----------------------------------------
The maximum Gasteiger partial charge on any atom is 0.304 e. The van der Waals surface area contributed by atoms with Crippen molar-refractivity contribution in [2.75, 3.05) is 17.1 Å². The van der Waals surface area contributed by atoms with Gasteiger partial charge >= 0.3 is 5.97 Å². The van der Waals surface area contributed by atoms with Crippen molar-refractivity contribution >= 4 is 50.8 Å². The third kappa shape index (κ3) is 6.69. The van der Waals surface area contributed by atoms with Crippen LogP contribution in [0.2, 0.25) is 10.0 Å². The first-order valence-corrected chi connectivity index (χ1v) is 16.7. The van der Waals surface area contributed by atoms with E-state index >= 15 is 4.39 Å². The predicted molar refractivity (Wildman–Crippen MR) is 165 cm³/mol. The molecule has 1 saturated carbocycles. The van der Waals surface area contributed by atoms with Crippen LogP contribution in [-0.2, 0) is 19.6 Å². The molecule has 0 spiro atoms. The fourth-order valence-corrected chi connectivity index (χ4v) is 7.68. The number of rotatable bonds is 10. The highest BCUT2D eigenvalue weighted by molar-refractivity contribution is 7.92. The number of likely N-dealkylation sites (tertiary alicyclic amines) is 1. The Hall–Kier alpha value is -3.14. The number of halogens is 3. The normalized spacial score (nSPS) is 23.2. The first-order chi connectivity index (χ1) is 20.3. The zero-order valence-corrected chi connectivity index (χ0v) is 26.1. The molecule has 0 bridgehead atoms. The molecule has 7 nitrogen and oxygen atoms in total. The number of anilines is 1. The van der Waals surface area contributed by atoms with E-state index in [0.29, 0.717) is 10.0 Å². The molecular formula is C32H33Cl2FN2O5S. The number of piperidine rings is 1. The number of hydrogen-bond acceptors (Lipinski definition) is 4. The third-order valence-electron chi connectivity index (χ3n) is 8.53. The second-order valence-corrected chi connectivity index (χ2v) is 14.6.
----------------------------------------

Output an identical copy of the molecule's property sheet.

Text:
The maximum Gasteiger partial charge on any atom is 0.304 e. The van der Waals surface area contributed by atoms with Crippen molar-refractivity contribution in [2.75, 3.05) is 17.1 Å². The van der Waals surface area contributed by atoms with Gasteiger partial charge >= 0.3 is 5.97 Å². The van der Waals surface area contributed by atoms with Crippen molar-refractivity contribution >= 4 is 50.8 Å². The third kappa shape index (κ3) is 6.69. The van der Waals surface area contributed by atoms with Crippen LogP contribution in [0.2, 0.25) is 10.0 Å². The first-order valence-corrected chi connectivity index (χ1v) is 16.7. The van der Waals surface area contributed by atoms with E-state index >= 15 is 4.39 Å². The predicted molar refractivity (Wildman–Crippen MR) is 165 cm³/mol. The molecule has 1 saturated carbocycles. The van der Waals surface area contributed by atoms with Crippen LogP contribution in [-0.2, 0) is 19.6 Å². The molecule has 0 spiro atoms. The fourth-order valence-corrected chi connectivity index (χ4v) is 7.68. The number of rotatable bonds is 10. The highest BCUT2D eigenvalue weighted by molar-refractivity contribution is 7.92. The number of likely N-dealkylation sites (tertiary alicyclic amines) is 1. The Hall–Kier alpha value is -3.14. The number of halogens is 3. The normalized spacial score (nSPS) is 23.2. The first-order chi connectivity index (χ1) is 20.3. The zero-order valence-corrected chi connectivity index (χ0v) is 26.1. The molecule has 0 bridgehead atoms. The molecule has 7 nitrogen and oxygen atoms in total. The number of anilines is 1. The van der Waals surface area contributed by atoms with E-state index in [0.29, 0.717) is 10.0 Å². The molecular formula is C32H33Cl2FN2O5S. The number of piperidine rings is 1. The number of hydrogen-bond acceptors (Lipinski definition) is 4. The third-order valence-electron chi connectivity index (χ3n) is 8.53. The second-order valence-corrected chi connectivity index (χ2v) is 14.6.